Feng Shui For Home Tips
Today, you are joining me on a brand new feng shui for home. Let's call this feng shui for beginners. If you've ever wondered what feng shui is and how you can apply the rules and principles to your life for greater health, better well-being, and overall bring more positivity into your life this article is for you.
Let's break down the essentials of feng shui and what it is. Feng shui believes that everything surrounding you has intrinsic energy aligned to it. It means your outdoor environment, indoor space, furniture, and belongings.
When these energies align, they can create positive Chi or negative Chi. Chi is how the energy moves through your home and permeates your space. Chi can bring so much positive energy into your life, greater health, greater wealth, and better relationships with your friends and your families. On the flip side, bad Chi can cause negative adverse effects on your life, and do more harm than good. So today I'll be breaking down the basis of feng shui and how you can tell if your home has good feng shui and bad feng shui. Let's get right into it.
Neat, Clean, Tidy, and Uncluttered
The number one way for you to tell if your home has good feng shui is if it's neat, clean, tidy, and uncluttered. Chi needs to flow freely into your home unobstructed by clutter which causes it to go stale and stagnate. The idea that your home should be kept neat and tidy is not a new one. It just means that there's a place for everything and everything is in its place.
Clutter is easy to spot, I mean you go from room to room and you're looking at your surface table tops. Is it pretty much littered with all of your junk or all your personal belongings? If it is just find a spot nearby to house all of your items. It could be tech equipment that's left on your kitchen countertops. All you need is a simple tray to corral all your clutter. Imagine walking into your front entry door. Are the floors clean? Are the surface table tops uncluttered? Is there a valet station for you to drop off your keys, wallet, your sunglasses?
Take a look into your bathroom. Do you have products and toiletries pretty much drawn everywhere? Are the mirrors clean? Are they spotless? These are really simple indicators according to feng shui. Feng shui does not like a messy home. So, the number one way for you to invite better Chi into your home is to simply keep it clean.
Keep Everything Dust-Free
Chi needs to stay vibrant and alive. So, the second way for you to tell your home has good feng shui is if everything is dust free. I know it might not be realistic for you to dust everything daily, especially all of your home decor, and your surface table tops. But, the number one trick that I use in my home to keep everything dust-free is with my Irobot vacuum.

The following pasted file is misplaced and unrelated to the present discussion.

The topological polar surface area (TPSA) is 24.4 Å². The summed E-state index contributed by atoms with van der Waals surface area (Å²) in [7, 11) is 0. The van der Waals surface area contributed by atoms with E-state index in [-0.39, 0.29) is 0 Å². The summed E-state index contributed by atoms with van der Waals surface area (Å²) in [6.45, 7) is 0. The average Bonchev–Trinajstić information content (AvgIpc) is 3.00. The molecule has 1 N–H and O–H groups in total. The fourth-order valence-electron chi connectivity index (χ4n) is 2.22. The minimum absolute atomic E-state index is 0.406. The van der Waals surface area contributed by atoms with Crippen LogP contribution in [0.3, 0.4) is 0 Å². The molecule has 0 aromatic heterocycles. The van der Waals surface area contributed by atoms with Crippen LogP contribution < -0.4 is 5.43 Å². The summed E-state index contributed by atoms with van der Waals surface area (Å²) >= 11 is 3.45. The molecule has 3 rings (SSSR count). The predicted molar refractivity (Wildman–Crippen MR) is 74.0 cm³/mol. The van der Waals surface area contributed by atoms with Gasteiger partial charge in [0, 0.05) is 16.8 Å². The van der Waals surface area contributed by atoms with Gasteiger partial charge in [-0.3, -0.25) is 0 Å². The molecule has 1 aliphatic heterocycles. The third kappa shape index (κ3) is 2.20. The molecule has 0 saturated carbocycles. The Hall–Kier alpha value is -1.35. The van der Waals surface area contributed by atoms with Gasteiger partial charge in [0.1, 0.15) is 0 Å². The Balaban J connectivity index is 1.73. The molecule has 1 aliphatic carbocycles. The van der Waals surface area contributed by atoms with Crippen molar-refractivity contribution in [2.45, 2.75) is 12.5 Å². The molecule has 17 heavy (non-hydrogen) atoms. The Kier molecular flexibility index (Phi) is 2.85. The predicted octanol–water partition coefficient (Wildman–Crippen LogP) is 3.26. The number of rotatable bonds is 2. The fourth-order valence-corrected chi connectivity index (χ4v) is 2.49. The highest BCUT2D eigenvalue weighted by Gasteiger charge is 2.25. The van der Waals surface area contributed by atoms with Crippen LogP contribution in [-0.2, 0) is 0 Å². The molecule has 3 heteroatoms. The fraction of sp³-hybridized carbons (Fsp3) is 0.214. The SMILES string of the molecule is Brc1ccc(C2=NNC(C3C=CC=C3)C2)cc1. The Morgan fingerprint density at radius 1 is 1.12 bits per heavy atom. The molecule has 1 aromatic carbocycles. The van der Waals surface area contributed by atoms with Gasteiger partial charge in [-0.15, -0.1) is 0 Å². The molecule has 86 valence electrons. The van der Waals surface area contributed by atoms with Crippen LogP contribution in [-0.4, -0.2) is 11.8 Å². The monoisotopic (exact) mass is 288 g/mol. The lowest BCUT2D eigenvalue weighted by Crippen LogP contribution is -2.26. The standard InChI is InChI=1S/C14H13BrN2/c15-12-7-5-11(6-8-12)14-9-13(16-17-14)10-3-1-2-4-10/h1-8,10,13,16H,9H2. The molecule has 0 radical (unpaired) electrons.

I simply leave it on from room to room and all it takes is about 30 minutes of vacuuming the floor to keep the dust free from the air. If you don't invest in a robot vacuum, a Swiffer is really easy to use. It's inexpensive and you can pretty much purchase it at any store. A microfiber cloth works great as well to keep items dust free in your home.
Entry Is Not Blocked
Another way to tell if your home has good feng shui is that the entry is not blocked. What does this mean? When you walk into your front door, it feels open, airy, and bright. This also means that when you open the front door, no door mats block the entry. You can open the door with ease, no packages, no shoes thrown. About all of your mail and all of those Amazon boxes are neatly put away.
If you open your front door and you don't necessarily have an entry, you kind of just walk into your living space. This also means that you don't have big furniture blocking the entry. Sure, I love to use the back of sofas and sectionals to help carve a clearance and a pathway into my space. But, it doesn't mean that it's blocking the entry door. You want to make sure that the path is wide and unobstructed, so Chi can move freely into your space.
Lighting In The Foyer
Let's talk about bright lighting in the foyer. This could mean a recessed light and wall sconce. You want to invite better Chi into the space with a bright light. Think chandeliers or pendants, bonus points for a light fixture that has crystal facets on it. Crystal facets allowed Chi to be dispersed into your entire space from every single angle.
Front Door Does Not Directly Lead To Back Door
Another way to tell if your home has good feng shui is that the front door does not lead directly to the back door. This implies that all of the Chi that comes into your home will move right into a straight line and right out the back door.
If you have this condition in your space, a helpful way for you to slow down Chi is to put items into its path. You're not blocking the path but you're helping Chi move and meander throughout your space. An indoor plant can help you do this. Drapery on that back door will help slow down Chi and not let it exit right through that back door. Another bright light or a wall sconce can help slow down Chi as well.
Open The Windows
If you have windows in your space, you want to open those windows at least once a day. Chi can become stale in any room when the windows aren't open. Even if you don't leave those windows open all day, every day opening them up once a day could help bring more positive Chi into the space.
Furniture Does Not Block Chi
How can you tell if your living room has good feng shui? The number one tip is that furniture does not block your entry into the space. Imagine walking into your living room. Do you have a huge sofa on the way? Do you have a big reclining chair that's blocking the entry into the space? If you do, it's time to reassess the layout of the living room.
You want to position furniture in a way where you are in a command position. A command position simply means that when you're seated on the sofa or the largest seating group in the space, you have clear visibility of those walking into this space. The back of your head is now facing the entry. You pretty much have a clear line of sight to the entry into your living space.